Synopses & Reviews
From the internationally acclaimed author of the Kurt Wallander crime novels, a powerful stand-alone novel set in early-twentieth-century Sweden and Mozambique, whose vividly drawn female protagonist is awoken from her naïveté by her exposure to racism and by her own unexpected inner strengths.
Cold and poverty define Hanna Renström’s childhood in remote northern Sweden, and in 1904, at nineteen, she boards a ship for Australia in hope of a better life. But none of her hopes — or fears — prepares her for the life she will lead. After two brief marriages both leave her widowed, she finds herself the owner of a bordello in Portuguese East Africa, a world where colonialism and white colonists rule, where she is isolated within white society by her profession and her gender, and, among the bordello’s black prostitutes, by her color. As Hanna’s story unfurls over the next several years in this “treacherous paradise,” she wrestles with a devastating loneliness and with the racism she’s meant to unthinkingly adopt. And as her life becomes increasingly intertwined with the prostitutes’, she moves inexorably toward the moment when she will make a decision that defies all the expectations society has of her and, more important, those she has of herself.
Gripping in its drama, evocative and searing in its portrait of colonial Africa, A Treacherous Paradise is, at its heart, a deeply moving story of a woman who manages to wrench wisdom, empathy, and grace from the most unforgiving circumstances.
In 1904, Hanna Renstrom boards a ship bound for Australia hoping to escape the cold and poverty that have dominated her life in Sweden. Her harrowing journey lands her in Portuguese East Africa, a world where colonialism and white colonists rule, where she becomes a peculiar outsider: she is on the outskirts of white society, because of her gender and profession as the owner of a bordello, and separated from the African prostitutes with whom she lives due to her skin color. As her life becomes increasingly intertwined with the brothel, Hanna moves inexorably toward the moment when one decision will defy all the expectations society has of her and, most important, those she has of herself.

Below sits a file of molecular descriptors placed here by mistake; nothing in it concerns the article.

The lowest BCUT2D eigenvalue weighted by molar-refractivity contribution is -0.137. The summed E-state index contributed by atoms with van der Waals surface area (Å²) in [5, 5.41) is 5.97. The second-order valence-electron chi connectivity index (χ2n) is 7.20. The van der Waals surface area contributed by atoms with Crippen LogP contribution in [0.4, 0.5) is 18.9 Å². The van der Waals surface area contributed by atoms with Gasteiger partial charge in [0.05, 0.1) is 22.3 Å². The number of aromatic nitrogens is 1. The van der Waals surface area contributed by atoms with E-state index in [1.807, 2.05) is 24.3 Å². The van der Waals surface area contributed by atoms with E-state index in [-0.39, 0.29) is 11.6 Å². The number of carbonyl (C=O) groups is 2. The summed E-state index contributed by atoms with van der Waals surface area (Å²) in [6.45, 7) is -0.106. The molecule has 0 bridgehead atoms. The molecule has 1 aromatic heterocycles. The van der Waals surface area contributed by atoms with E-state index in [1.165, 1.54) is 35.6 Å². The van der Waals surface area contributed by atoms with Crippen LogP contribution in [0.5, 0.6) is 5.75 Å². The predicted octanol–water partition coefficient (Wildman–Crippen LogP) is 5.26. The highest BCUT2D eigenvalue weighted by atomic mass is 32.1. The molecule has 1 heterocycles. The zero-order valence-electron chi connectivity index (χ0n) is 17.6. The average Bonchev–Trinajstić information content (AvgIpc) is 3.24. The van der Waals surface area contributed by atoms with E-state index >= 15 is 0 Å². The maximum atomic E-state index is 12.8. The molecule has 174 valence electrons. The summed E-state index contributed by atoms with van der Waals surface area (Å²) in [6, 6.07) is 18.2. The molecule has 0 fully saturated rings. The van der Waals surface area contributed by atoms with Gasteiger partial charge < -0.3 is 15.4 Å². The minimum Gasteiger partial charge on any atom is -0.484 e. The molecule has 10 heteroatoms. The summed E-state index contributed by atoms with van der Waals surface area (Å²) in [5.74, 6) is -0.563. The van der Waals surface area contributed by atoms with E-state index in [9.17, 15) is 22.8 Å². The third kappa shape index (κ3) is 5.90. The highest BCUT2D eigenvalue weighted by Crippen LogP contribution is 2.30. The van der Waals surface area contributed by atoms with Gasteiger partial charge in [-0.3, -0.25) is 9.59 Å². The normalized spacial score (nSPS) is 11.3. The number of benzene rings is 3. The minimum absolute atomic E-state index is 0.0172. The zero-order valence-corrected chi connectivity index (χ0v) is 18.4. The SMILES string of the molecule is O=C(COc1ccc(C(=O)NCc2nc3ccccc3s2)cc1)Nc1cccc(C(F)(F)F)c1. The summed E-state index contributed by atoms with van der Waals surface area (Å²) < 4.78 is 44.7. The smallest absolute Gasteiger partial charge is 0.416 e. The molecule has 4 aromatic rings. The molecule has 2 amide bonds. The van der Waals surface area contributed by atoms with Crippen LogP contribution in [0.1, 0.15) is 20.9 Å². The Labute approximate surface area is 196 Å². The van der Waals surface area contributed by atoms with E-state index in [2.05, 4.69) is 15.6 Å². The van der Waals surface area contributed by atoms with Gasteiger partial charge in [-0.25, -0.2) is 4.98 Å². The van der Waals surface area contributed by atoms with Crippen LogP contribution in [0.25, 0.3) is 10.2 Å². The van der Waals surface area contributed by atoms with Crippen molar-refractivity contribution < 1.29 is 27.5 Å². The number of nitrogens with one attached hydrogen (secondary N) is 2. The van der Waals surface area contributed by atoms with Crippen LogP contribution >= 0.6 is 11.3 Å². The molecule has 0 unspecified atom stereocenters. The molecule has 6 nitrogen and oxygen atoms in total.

Henning Mankell imbues this deeply moving story with all of the gripping drama, vividly drawn characters, and evocative details of place that fans of his acclaimed Kurt Wallander crime novels have come to love.
“A fascinating new novel [with] unusual flavor. It often reads like a fable of folktale....Reminiscent of Latin American magic realism, transplanted to Africa...Carlos the chimp might have come out of a Garcia Marquez novel, and the richly colored details of brothel life could be from a sprawling Jorge Amado tale....[A] sensuous, beguiling tapestry.” The New York Times Book Review
“Considerable suspense derives from the tense atmosphere and the fact that neither Hanna nor the reader knows quite what will happen next. The tragic effects of colonialism in this divided land emerge slowly via a succession of shocking reveals. This powerful work boasts a courageous, well-drawn heroine and makes its points without stridency or didacticism. Since it's written by Mankell, an author of such high stature, it should get the large audience it deserves.” Booklist
“A story as magical as a fairy tale and just about as brutal too.” Kirkus Reviews
“[Mankell’s] gift lies in the creation of a sequence of events that is credible and illuminating. The proverbial stranger in a strange land, Hanna is the lens that exposes the ugly realities of racism, sexism, and colonialism — easy targets, obviously, but this book is very much of a piece with Mankell’s nongenre, and more polemical works. Hanna is a curious mix of helplessness and fortitude, and her story, like the story of Africa itself, is tragically sad.” Publishers Weekly
About the Author
Henning Mankell’s novels have been translated into forty languages and have sold more than forty million copies worldwide. He is the first winner of the Ripper Award (the new European prize for crime fiction) and has also received the Glass Key and Golden Dagger awards. His Kurt Wallander mysteries were adapted into a PBS television series starring Kenneth Branagh. Mankell divides his time between Sweden and Mozambique.